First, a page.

Old Correspondence

cavewallgraphic from Kiyoti’s Den

Among the clutter I was striving to sift through and clear out when I moved into this house thirteen years ago, was a rather large assortment of letters and greeting cards I’ve received over a number of years from friends and a few of my cousins.  It took a couple of years just to sift through the hefty bags of correspondence that came from my parents’ home when we cleaned that out. One of my cousins said I was not supposed to read the contents, just pitch. There were a few gems among the real trash and eventually I whittled them down. I found some old pictures and the addresses of some of my parents’ friends like my mom’s good friend, Marge. I was able to write her and tell her about my father passing too. She sent a note back saying she still missed my mother. I remember how my mom enjoyed their long phone conversations. They had been girlhood friends and both ended up raising their families in the suburb of Mayfield Heights.

Since e-mail pretty much took over personal letters and people read, respond and delete all traces of these communications, we really are, as I once read, deleting our history. How many times are packets of old letters found in someone’s attic a source of new information, or of unknown loves.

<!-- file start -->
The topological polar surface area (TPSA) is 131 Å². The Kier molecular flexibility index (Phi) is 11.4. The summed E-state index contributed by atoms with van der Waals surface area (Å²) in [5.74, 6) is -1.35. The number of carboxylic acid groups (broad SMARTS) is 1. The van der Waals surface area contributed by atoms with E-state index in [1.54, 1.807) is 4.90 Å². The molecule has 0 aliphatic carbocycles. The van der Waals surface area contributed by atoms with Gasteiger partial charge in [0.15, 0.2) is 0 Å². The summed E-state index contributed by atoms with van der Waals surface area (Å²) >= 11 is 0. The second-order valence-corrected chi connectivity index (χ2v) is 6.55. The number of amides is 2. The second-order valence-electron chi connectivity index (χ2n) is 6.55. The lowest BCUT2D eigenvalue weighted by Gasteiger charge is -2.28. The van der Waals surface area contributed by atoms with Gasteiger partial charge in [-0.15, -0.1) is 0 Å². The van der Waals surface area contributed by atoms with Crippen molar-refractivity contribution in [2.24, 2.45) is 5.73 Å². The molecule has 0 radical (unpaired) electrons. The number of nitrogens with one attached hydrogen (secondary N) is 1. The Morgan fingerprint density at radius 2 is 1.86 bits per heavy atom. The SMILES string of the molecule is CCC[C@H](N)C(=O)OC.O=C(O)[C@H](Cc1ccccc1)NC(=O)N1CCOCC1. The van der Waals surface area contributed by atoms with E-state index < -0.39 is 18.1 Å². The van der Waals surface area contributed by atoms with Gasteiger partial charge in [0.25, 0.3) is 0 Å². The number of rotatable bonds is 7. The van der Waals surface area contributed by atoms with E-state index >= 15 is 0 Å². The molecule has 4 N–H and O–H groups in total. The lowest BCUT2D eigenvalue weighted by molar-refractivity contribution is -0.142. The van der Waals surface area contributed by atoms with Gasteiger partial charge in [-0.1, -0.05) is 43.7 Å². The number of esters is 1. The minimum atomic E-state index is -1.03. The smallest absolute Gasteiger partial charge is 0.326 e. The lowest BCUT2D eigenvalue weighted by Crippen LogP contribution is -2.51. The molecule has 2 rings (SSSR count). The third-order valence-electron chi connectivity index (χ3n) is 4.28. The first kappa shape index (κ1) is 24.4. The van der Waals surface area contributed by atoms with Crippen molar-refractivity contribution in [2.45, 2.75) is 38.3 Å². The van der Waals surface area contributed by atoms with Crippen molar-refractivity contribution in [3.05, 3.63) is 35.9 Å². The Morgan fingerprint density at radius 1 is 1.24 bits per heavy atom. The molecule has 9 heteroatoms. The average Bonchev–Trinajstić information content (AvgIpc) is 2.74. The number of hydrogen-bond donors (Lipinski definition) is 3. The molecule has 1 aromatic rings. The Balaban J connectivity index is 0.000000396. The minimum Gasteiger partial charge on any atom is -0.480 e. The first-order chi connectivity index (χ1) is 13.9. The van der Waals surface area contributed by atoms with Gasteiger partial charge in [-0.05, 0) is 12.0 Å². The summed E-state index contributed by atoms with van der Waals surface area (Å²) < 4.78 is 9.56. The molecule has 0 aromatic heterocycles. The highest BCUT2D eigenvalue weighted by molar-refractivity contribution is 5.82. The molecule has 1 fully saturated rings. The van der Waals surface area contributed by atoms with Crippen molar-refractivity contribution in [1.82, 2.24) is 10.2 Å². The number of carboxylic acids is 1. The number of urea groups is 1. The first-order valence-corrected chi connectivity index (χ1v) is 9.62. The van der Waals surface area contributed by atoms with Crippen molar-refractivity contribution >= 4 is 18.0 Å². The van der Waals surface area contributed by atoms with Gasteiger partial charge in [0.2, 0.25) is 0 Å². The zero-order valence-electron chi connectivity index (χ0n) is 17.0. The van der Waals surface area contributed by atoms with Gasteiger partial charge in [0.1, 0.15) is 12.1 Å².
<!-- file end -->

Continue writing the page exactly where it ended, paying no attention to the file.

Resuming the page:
I look at the greeting cards and find them so cute, funny or lovely that I don’t want to just toss them, at least not before I have a chance to scan them for future reference. I might feel a little guilty about all the old letters but I started re-reading them to see what I could let go of and I ended up with a milk crate full to the brim with letters that are still interesting and replete with stories about the children and their antics or accomplishments. Instead of throwing any of them away, I put the crate into a closet where they remain a treasure filled with secrets, hopes, dreams, frustrations and I wonder who else might find them important.

In a recent e-mail I had from my late friend Camilla’s brother, he said he’s found so many of my letters that Camilla kept, and he didn’t think she ever threw out a Christmas card.

Advertisements

Leave a Reply

Fill in your details below or click an icon to log in:

WordPress.com Logo

You are commenting using your WordPress.com account. Log Out / Change )

Twitter picture

You are commenting using your Twitter account. Log Out / Change )

Facebook photo

You are commenting using your Facebook account. Log Out / Change )

Google+ photo

You are commenting using your Google+ account. Log Out / Change )

Connecting to %s